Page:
|Ouroboroking - M. Snyder|
In Egyptian iconography the self-sufficient serpent represents the path of sun, the circle of the universe. One image, dating to 1600 BC in Egypt, is the Chrysopoeia ouroboros of Cleopatra. The name indicates the attempts at creating gold, and indicates an advanced knowledge of natural science and the beginnings of alchemy. In alchemical emblems, the ouroboros symbolizes a closed cyclical process in which the heating, evaporation, cooling, and condensation of a liquid helps to refine or purify substances. Often there are two snakes, each biting the tail of the other. The upper one has wings to signify the more volatile substances, the lower has no wings to represent fixed elements.
The serpent (or pair of serpents) with tail in mouth communicates self-sufficiency: The creature begets, weds, impregnates, and slays itself with a power that continually consumes and renews. In every end is a new beginning. In some funerary art the ouroboros represents immortality, eternity, and wisdom. An illustration from 1571 shows an ouroboros with the Roman Saturn, a god of time. In Norse mythology, the serpent Jormungand grew large enough to encircle the world and grasp its tail in its teeth. This ancient Norse serpent holding the universe together is a continually regenerating ouroboros. The tail-biting serpent is also found in Hindu mythology, circling the tortoise, which supports the four elephants that carry the world. The Great Serpent appears in alchemical, ancient Egyptian, Greek, and Gnostic texts, as well as Aztec iconography
An ancient depiction of the ouroboros has an inscription that reads: Hen to Pan, meaning The All Is One. Alpha and omega symbols are sometimes depicted with an ouroboros, both represent the beginning and end; the snake connects them together as it bites its tail. “Ashes to ashes, dust to dust,” is a saying derived from old English burial services, adapted from Genesis 3:19: "In the sweat of thy face shalt thou eat bread, till thou return unto the ground; for out of it wast thou taken: for dust thou art, and unto dust shalt thou return." The ouroboros symbolizes this concept very well, representing the natural cycles of life, as does Yggdrasil, the Norse Tree of Life, and the Kabala Tree of Life.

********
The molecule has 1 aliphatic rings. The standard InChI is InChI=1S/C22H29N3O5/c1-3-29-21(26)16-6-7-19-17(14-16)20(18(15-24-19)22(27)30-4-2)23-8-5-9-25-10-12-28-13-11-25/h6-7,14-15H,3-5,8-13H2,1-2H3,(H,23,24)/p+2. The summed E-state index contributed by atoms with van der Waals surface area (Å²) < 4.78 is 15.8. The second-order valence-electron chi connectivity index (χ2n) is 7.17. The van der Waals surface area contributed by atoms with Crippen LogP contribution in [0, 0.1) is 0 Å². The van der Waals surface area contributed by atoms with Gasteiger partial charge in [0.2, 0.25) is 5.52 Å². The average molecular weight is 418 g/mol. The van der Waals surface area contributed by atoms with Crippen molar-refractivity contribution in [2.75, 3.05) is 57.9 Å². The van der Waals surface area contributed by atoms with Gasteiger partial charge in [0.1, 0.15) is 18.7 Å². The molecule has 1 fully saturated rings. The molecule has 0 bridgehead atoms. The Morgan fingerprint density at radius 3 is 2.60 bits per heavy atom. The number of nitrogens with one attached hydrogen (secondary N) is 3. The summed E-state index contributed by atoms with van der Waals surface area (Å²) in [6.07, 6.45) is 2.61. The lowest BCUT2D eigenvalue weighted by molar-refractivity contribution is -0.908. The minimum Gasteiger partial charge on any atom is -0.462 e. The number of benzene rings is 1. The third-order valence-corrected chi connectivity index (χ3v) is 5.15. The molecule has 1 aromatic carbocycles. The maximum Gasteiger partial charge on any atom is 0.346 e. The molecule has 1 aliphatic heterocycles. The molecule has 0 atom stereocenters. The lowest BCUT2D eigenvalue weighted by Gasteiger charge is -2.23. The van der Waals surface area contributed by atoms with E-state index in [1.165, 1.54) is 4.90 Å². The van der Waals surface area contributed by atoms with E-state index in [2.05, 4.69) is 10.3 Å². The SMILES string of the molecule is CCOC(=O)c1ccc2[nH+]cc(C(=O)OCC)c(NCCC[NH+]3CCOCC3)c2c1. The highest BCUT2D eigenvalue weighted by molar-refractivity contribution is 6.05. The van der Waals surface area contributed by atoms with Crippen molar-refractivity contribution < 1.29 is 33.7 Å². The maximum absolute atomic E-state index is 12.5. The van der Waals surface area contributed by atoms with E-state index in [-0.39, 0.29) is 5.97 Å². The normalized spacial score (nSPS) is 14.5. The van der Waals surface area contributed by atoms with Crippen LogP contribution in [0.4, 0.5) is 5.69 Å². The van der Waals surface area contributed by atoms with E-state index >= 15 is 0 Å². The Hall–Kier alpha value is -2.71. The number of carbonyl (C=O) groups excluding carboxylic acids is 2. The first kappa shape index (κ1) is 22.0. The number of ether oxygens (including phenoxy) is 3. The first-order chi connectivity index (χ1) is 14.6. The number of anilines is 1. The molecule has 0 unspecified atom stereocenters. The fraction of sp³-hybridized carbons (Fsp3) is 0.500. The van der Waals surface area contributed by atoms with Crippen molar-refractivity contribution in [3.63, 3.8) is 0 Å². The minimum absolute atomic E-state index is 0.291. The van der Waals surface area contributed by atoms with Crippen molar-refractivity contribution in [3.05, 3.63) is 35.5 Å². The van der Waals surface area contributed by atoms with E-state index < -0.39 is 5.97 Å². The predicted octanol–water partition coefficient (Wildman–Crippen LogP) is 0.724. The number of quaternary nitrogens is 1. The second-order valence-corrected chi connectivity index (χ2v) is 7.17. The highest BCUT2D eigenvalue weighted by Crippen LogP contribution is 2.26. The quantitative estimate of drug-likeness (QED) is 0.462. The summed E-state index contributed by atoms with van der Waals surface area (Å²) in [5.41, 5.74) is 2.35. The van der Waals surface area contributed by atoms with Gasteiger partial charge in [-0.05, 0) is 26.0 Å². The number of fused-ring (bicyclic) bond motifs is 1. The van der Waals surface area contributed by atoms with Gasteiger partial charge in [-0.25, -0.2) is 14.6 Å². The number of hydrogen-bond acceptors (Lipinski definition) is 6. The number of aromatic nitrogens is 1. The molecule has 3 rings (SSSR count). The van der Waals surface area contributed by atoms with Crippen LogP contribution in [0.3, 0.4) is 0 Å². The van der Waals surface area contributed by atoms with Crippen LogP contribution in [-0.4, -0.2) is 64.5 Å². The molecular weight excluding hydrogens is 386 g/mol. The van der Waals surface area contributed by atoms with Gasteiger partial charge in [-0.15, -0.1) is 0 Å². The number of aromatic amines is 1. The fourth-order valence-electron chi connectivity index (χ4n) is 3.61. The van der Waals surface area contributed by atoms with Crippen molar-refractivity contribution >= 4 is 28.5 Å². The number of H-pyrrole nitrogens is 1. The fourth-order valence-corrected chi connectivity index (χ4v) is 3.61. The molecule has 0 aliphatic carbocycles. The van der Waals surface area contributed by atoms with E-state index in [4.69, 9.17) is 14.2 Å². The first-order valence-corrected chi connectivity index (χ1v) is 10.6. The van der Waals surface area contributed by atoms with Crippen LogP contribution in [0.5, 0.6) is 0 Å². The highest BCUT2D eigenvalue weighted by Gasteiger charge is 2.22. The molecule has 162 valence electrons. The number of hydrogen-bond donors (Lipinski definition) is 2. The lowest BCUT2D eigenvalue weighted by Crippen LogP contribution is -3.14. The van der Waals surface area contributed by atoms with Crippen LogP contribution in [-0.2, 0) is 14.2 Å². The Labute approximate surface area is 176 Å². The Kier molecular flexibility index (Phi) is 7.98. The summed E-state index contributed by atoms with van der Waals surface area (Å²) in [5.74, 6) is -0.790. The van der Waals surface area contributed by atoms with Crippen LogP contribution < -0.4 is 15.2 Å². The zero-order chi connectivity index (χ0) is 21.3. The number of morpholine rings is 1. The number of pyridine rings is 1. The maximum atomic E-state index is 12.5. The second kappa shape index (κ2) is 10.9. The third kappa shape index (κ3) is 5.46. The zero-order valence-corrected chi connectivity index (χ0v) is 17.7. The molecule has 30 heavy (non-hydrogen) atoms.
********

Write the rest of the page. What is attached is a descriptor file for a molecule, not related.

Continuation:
Like many ancient symbols, the ouroboros has collected layers of esoteric meaning. The never-ending serpent is apparently immobile, yet is in perpetual motion, recoiling on itself. The cyclical nature of this Great Serpent links it to the infinity sign, and to the perfect, never-ending circle which is the constraining factor in Sacred Geometry, as the ouroboros constrains the universe. The continuous movement of the serpent symbolizes well the flow of creation from chaos to order, to chaos again, and the background radiation which continually tumbles through the universe (Duncan-Enzmann). This Hubble image of Monocerotis (which actually means Unicorn) looks very much like the great ouroboros.
Michelle Paula Snyder
Michelle Snyder is a professor of mythology, and an author, publisher, speaker, and artist. She did her post-graduate research at the University of Wales, decoding ancient and prehistoric symbolism, mythology, folklore, and fairy tales. Her artwork has appeared in galleries from Massachusetts to California. Michelle is co-owner of White Knight Studio.
Symbologist Michelle Snyder
Non-Fiction - Symbology:
Symbology: Decoding Classic Images
Symbology: Decoding Symbols through History
Symbology: Fairy Tales Uncovered
Symbology: Art and Symbols
Symbology: Hidden in Plain Sight
Symbology: World of Symbols
Symbology: Secrets of the Mermaids
Michelle Paula Snyder
Fiction – Fantasy Wonder Tales:
The Fairy Tales: Once Upon a Time Lessons, First Book
Call of the Dragon and other Tales of Wonder
A Tale of Three Kingdoms, book one: The Lost Unicorn
A Tale of Three Kingdoms, book two The Lost MermaidA Tale of Three Kingdoms, book three The Lost Dragon